Economics isn’t as highfalutin’ as the jargon makes it sound

Ross Gittins has a very nice piece in the SMH today, with some kind words about Economics in Two Lessons which he recommends as “the best book to introduce you to economics”. Ross says that the crucial concepts in economics are: Opportunity cost (of course!), the Invisible Hand (roughly, my Lesson One), imperfect competition, market failure and externalities (the microeconomic component of my Lesson Two).

His final para gives the lie to those who imagine economists oppose action to save the global enviroment

As for external costs (“negative externalities”), Quiggin notes that the leading British economist Lord Nicholas Stern has described climate change as “the biggest market failure in history”. So now you know why so many of the nation’s economists are appalled by Morrison’s dereliction.

23 thoughts on “Economics isn’t as highfalutin’ as the jargon makes it sound

  1. It was a nice complimentary piece. Ross Gittins has always impressed me with his key journalism skills – specifically to write in clear and plain English. Your book is an instance of the same virtue.

  2. “The biggest market failure of all time”

    Just one of so many things they have tried to peddle against the common good often fr imbecilic reasons. So many things, unemployment, social and material infrastructure cuts justified for “efficiencies”, “development” as oppositional to environmentalism, so on so on..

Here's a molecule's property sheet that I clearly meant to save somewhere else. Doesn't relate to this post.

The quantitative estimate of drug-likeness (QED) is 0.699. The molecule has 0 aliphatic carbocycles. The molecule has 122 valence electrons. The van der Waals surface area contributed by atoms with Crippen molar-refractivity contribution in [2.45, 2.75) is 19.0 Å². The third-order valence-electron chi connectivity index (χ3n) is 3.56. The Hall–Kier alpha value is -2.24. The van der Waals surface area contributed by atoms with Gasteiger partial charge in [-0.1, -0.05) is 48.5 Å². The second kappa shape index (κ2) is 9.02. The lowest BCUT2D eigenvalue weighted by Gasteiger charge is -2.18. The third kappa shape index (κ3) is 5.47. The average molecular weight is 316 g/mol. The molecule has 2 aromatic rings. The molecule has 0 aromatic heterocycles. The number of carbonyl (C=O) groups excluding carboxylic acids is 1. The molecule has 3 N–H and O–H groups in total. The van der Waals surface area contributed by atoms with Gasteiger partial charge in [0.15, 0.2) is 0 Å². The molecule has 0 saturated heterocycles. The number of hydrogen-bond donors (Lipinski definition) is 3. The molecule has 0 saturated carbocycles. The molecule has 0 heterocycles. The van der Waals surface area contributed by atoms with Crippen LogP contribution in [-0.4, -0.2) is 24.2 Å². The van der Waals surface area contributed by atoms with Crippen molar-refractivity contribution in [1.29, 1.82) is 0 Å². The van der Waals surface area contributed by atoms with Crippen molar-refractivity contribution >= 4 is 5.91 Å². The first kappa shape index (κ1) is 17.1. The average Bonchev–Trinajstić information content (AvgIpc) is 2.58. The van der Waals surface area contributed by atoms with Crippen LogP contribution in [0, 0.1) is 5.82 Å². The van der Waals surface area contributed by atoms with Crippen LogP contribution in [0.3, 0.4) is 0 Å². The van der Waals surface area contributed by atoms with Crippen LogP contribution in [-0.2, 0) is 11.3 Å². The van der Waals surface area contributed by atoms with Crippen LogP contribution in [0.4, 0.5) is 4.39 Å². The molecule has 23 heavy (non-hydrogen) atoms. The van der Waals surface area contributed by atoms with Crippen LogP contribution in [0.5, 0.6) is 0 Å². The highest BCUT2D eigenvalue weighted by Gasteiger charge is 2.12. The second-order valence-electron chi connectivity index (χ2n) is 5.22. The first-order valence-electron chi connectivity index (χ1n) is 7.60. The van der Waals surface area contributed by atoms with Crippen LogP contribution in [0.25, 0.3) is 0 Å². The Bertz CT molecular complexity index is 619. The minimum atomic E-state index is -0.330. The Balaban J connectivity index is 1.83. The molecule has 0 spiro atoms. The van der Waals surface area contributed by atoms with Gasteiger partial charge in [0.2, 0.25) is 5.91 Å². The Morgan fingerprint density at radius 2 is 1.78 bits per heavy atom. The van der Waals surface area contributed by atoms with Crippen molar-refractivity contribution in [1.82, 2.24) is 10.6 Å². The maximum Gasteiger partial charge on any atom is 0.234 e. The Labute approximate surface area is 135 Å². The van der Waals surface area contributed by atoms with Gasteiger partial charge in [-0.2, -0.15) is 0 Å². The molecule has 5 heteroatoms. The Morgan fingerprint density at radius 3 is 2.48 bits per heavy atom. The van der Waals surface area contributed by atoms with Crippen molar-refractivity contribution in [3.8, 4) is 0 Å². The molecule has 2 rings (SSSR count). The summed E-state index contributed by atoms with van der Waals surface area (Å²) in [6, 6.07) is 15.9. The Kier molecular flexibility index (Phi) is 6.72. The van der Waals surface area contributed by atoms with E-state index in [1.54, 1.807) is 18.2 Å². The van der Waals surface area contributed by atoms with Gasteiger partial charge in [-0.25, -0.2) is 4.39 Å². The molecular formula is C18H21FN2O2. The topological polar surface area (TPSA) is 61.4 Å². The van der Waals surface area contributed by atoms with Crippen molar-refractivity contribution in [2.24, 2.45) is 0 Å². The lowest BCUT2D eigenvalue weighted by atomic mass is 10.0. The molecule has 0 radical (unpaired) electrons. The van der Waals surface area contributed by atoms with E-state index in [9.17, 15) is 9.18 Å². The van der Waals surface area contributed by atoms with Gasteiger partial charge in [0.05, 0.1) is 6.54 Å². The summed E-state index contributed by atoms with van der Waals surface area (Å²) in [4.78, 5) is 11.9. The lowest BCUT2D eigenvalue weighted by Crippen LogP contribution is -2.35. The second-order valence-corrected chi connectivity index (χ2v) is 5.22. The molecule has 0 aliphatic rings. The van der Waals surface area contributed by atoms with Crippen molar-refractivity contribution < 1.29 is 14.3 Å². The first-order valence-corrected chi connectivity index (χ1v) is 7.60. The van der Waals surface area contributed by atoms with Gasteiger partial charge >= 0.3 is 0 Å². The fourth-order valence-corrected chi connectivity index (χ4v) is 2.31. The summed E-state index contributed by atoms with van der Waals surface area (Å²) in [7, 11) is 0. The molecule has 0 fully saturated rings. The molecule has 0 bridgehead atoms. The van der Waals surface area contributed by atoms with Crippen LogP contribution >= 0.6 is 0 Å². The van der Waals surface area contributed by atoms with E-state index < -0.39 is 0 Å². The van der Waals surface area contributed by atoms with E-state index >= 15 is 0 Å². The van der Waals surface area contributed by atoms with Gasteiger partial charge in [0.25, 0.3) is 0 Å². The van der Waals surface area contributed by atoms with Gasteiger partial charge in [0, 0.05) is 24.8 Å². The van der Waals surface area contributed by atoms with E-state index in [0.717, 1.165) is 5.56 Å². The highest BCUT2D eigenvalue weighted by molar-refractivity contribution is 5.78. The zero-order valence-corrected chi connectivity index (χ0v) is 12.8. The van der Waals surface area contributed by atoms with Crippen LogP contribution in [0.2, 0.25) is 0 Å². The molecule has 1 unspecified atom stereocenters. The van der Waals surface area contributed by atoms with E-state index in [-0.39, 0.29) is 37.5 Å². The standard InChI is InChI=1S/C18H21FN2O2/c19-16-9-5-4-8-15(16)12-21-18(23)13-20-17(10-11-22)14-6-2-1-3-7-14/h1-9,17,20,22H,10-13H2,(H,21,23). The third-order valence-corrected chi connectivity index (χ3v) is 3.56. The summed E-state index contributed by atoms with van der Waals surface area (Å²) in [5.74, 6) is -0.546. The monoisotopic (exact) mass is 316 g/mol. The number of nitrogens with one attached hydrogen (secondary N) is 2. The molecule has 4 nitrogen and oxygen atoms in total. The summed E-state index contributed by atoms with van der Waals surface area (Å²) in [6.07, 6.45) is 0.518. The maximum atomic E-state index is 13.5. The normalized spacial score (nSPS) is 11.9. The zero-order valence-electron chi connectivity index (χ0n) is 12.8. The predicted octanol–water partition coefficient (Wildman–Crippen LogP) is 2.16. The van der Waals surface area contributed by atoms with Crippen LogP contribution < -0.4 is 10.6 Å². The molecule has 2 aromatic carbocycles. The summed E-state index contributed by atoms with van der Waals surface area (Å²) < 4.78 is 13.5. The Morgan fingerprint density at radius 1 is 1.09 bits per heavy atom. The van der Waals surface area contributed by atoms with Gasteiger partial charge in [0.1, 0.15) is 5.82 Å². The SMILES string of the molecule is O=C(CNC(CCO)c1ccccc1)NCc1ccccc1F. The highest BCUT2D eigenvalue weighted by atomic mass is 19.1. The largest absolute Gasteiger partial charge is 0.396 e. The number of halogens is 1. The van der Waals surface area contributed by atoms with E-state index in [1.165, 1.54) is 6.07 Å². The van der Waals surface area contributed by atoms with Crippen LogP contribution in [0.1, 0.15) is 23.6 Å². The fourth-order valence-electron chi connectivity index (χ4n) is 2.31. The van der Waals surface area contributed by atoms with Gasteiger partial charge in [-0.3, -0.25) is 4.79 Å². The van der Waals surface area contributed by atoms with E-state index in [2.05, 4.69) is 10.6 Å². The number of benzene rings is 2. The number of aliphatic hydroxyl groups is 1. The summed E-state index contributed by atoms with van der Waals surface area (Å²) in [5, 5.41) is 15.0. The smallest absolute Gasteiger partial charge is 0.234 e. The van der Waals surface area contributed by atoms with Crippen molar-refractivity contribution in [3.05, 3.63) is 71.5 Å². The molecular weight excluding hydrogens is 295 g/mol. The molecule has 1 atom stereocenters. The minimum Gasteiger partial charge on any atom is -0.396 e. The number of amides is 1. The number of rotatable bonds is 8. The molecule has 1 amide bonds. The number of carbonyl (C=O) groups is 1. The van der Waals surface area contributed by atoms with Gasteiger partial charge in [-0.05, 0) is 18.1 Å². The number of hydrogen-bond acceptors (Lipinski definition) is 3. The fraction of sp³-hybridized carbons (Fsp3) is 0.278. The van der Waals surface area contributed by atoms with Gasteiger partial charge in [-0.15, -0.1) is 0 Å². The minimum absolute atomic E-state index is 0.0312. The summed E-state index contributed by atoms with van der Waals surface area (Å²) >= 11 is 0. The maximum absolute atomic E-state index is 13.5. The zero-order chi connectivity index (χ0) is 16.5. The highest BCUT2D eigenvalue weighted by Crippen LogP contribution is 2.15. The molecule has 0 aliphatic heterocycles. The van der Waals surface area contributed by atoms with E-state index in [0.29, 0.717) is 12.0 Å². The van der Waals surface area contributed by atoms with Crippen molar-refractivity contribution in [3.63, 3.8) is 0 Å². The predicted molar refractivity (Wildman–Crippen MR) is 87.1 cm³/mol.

3. “Lord Nicholas Stern”

    The correct reference is ‘Lord Stern.’ It is just wrong, but sadly commonplace, to write Lord First Name Surname. As a senior journalist, Gittins should know better.

  4. As serendipity would have it, I read Gittins piece at a cafe. Then…

    We lost all phone and data here yesterday. My helpful techo in Munbai and I got chatting. Fires, air quality -ha ha. He said he reads a lot of economics. When asked if he had an economics degree he said  no, but indicated he had another degree.

    So I recommemded Gittins article, as and Ein2Lessons.

  5. Smith9. If I ever write to the queen or the gg, I won’t use “Lord Stern”. Or will I? As the salut? Or in body text? Or with address? Electonic comms? Formal report to the House?

    “The most formal style is “The Lord (X)”: for example, Alfred Tennyson, 1st Baron Tennyson, can be referred to as “The Lord Tennyson”, although the most common appellation is “Lord Tennyson”. ” Wikipedia. 

    Nicholas Herbert Stern, Baron Stern of Brentford, Kt CH FRS FBA FAcSS